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Localism laws unlikely to clarify planning decisions

Planning exerts have voiced concerns about a lack of clarity over how planning decisions will be made at a local level, even though the Localism Bill became law last week.

National Planning Policy “vital”

While the Localism Bill received Royal Assent, they said that a final version of the National Planning Policy Framework (NPPF) − currently being consulted on − was also vital to decision making.

This will ensure that those making the decisions have the framework within which to assess projects.

The Localism Act is due to be implemented next April, and aims to reform planning policy by abolishing regional plans − coordinated by the now abolished Regional Planning Bodies (RPBs) − in favour of encouraging smaller communities and their local authorities to approve developments on a case by case basis.

“There are still many things to be worked out,” said law firm SJ Berwin partner Simon Ricketts. He added that the Department for Communities and Local Government (DCLG) had yet to publish official guidance for managing the transition.

“There are still many things to be worked out”

SJ Berwin partner Simon Ricketts

More than a third of local authorities have no up-to-date local plan.

“As a result nothing has changed from a planning point of view,” he said.

Another key feature of the Act is that local communities and businesses can set up Neighbourhood Development Plans, which will sit beneath local plans.

But law firm Norton Rose partner Nigel Hewitson said he doubted that community influence would have a significant impact on planning.

“Neighbourhood Development Plans … will be costly to produce and consult on, and will have to achieve more than 50% support in a [community] referendum,” he said.

Hewitson added that, even if plans overcome these obstacles, the new Localism Act will have little impact because the neighbourhood plans will have to meet the requirements of the overriding local authority plans.

Ricketts also said that the Act will do nothing to reduce the number of judicial reviews of projects. These are often blamed for holding up controversial infrastructure schemes for years.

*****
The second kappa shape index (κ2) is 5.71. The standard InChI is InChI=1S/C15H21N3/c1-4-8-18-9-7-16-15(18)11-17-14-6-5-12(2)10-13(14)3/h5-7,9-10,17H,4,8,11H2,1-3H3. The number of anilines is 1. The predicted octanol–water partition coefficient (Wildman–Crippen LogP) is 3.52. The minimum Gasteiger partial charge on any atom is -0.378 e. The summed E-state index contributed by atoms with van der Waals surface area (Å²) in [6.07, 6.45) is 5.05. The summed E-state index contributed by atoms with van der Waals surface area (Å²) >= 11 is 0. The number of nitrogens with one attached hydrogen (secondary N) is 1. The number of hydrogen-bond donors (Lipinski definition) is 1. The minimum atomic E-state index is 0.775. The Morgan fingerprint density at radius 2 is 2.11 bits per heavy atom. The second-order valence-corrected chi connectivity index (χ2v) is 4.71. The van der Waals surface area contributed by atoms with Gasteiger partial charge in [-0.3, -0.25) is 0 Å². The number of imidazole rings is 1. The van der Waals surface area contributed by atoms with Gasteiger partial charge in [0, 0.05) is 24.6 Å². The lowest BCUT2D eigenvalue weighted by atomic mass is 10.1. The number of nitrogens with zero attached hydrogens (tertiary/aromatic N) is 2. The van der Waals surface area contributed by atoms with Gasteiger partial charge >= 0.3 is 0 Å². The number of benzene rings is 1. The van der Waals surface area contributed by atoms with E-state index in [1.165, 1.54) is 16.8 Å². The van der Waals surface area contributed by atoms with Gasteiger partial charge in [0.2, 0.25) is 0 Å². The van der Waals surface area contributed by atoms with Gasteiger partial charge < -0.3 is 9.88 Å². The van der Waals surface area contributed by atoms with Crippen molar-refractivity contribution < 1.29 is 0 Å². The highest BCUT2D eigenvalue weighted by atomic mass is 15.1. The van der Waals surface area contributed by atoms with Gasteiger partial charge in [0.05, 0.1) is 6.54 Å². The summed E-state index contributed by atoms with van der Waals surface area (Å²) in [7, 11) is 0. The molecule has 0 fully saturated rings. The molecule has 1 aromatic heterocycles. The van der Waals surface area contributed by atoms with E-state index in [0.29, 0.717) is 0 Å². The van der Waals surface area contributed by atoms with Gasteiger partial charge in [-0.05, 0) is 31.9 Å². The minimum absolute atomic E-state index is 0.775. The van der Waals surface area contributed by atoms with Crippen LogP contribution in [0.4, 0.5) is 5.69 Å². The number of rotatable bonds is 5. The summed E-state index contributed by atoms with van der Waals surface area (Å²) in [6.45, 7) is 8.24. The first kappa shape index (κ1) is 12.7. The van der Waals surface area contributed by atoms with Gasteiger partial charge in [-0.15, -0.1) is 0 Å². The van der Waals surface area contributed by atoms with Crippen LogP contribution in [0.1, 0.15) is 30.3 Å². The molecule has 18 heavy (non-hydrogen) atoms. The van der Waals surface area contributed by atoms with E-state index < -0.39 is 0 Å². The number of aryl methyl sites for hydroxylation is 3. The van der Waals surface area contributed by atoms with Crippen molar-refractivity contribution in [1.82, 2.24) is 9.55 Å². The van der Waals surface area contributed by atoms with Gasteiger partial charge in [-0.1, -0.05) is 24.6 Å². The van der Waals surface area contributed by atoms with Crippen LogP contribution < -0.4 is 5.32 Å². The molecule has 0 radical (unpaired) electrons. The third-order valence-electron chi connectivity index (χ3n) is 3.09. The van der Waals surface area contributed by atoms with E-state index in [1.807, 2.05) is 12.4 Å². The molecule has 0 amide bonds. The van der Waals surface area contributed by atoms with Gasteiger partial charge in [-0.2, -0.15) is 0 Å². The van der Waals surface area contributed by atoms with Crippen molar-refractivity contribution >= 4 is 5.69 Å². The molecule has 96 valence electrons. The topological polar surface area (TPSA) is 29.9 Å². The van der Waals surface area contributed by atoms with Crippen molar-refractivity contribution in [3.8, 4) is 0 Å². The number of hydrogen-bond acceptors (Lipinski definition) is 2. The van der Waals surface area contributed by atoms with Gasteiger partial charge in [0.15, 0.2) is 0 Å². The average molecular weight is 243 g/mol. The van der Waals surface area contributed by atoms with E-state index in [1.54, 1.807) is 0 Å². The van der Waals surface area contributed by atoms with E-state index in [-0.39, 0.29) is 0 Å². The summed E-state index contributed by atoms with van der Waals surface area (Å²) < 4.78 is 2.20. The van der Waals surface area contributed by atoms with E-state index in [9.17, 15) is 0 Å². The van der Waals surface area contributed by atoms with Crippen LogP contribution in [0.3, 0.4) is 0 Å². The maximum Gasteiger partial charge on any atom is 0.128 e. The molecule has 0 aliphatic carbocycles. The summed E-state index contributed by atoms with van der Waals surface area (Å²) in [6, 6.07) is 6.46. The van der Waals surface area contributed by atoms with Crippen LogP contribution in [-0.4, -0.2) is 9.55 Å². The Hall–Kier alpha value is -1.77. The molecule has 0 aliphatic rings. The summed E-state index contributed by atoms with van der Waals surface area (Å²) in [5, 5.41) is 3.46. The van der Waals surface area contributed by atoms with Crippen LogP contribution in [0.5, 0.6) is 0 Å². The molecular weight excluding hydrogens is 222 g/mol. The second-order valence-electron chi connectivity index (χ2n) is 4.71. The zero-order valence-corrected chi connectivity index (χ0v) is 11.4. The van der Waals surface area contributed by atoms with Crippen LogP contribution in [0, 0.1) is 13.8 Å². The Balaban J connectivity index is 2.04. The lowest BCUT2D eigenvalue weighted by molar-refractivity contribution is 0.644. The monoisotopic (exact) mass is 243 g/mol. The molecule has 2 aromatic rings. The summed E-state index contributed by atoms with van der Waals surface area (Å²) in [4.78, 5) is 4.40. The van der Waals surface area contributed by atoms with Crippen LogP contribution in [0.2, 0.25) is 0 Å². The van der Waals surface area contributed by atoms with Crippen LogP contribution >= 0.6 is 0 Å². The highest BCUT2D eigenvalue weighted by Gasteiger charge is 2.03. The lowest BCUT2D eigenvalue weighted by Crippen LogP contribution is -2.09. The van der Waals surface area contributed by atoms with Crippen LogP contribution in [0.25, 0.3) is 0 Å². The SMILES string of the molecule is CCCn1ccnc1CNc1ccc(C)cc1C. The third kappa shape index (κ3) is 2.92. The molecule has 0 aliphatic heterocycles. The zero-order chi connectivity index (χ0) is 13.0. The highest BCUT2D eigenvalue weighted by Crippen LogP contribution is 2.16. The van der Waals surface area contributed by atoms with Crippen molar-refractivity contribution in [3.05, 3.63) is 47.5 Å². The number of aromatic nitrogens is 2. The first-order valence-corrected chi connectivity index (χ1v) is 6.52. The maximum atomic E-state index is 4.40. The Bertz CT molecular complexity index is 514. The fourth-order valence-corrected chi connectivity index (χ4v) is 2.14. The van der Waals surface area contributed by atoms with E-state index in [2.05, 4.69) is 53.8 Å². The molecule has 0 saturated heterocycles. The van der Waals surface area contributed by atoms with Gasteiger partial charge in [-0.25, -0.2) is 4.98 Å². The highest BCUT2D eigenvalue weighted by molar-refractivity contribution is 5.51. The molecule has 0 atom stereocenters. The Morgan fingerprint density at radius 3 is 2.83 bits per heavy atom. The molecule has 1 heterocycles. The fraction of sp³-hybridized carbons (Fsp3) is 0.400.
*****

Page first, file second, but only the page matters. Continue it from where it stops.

Energy from waste schemes often find face such challenges. Energy firm Viridor chief executive Colin Drummond said there should be a planning policy mechanism to deal with the “vexatious” judicial reviews that have caused significant delays to several energy from waste schemes.

“We need localism in a national context,” added Drummond. “The trouble is the NPPF doesn’t spell out [the national context] properly.”

“We need localism in a national context”

Viridor chief executive Colin Drummond

The DCLG is in the process of reducing the NPPF document from over 1,000 pages to 50 in an effort to reduce red tape and bureaucracy. It is due to be ready by next April.

Key measures include presumption of development in favour of sustainable growth and the implementation of a Community Infrastructure Levy to fund infrastructure improvements.

The Localism Act also clears the way for Local Enterprise Partnerships (Leps) to develop local plans, but there appears to be much less money from central government than was available to the Lep predecessors (NCE 14 November).

The Act also replaces the government’s Infrastructure Planning Commission (IPC) with a new Major Infrastructure Planning Unit to deal with nationally significant infrastructure that will sit within the Planning Inspectorate.

Final decisions will be made by the relevant secretary of state.

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